Background: 'Prehabilitation' is an intervention to enhance functional capacity in anticipation of a forthcoming physiological stressor. In patients scheduled for colorectal surgery, the extent to which a structured prehabilitation regimen of stationary cycling and strengthening optimized recovery of functional walking capacity after surgery was compared with a simpler regimen of walking and breathing exercises.
Methods: Some 112 patients (mean(s.d.) age 60(16) years) were randomized to either the structured bike and strengthening regimen (bike/strengthening group, 58 patients) or the simpler walking and breathing regimen (walk/breathing group, 54 patients). Randomization was done at the surgical planning visit; the mean time to surgery available for prehabilitation was 52 days; follow-up was for approximately 10 weeks after surgery.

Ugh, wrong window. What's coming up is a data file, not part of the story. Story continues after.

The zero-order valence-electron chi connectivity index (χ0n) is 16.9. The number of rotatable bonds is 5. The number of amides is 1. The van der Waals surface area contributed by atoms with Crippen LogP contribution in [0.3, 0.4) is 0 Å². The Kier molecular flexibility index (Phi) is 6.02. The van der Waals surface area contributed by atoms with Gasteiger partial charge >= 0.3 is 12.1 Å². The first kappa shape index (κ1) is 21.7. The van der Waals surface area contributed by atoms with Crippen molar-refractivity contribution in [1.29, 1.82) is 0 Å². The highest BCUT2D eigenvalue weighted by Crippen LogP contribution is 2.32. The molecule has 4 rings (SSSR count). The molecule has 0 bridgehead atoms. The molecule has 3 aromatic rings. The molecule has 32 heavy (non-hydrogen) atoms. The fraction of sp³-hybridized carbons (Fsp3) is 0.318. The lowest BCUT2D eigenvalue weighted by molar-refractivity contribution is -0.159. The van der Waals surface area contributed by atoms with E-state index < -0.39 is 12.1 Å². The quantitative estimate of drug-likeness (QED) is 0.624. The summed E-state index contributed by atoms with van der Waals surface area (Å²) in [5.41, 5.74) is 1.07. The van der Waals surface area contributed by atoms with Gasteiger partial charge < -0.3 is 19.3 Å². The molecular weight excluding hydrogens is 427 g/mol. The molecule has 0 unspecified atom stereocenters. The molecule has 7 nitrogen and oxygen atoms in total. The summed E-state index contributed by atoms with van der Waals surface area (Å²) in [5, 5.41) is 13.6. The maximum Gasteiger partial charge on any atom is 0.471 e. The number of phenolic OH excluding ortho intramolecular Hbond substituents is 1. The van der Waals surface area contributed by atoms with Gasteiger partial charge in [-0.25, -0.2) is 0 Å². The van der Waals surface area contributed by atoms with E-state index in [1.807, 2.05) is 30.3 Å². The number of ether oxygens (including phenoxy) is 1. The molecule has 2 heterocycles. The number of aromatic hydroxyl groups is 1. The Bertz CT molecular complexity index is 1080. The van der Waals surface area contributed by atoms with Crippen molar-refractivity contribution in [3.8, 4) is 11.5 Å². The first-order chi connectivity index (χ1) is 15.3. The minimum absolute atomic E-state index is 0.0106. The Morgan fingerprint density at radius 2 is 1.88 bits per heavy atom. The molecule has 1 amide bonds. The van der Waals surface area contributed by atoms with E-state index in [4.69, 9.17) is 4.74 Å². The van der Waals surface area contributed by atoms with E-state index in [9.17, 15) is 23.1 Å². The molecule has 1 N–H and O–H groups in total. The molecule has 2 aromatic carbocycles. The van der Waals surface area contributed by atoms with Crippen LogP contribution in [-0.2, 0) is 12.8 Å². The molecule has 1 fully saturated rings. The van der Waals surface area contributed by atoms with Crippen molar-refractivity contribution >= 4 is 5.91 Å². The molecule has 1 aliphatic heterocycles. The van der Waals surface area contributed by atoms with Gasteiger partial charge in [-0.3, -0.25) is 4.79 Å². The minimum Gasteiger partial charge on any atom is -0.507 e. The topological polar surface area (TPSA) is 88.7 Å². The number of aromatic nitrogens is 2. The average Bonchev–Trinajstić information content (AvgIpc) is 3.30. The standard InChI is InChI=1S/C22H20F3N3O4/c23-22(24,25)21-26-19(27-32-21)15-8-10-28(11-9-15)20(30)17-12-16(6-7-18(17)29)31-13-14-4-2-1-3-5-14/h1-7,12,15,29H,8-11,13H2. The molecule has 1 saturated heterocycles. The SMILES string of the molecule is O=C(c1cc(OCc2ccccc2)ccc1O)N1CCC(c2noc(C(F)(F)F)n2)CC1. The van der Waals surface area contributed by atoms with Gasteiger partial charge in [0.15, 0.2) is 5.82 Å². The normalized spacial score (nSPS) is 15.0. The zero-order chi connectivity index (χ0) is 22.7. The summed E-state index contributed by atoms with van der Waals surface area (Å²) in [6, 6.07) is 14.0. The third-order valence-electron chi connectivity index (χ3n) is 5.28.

Results: There were no differences between the groups in mean functional walking capacity over the prehabilitation period or at postoperative follow-up. The proportion showing an improvement in walking capacity was greater in the walk/breathing group than in the bike/strengthening group at the end of the prehabilitation period (47 versus 22 per cent respectively; P = 0.051) and after surgery (41 versus 11 per cent; P = 0.019).
Conclusion: There was an unexpected benefit from the recommendation to increase walking and breathing, as designed for the control group. Adherence to recommendations was low. An examination of prehabilitation 'responders' would add valuable information.
Trial registration: ClinicalTrials.gov NCT00227526.
Copyright (c) 2010 British Journal of Surgery Society Ltd. Published by John Wiley & Sons, Ltd.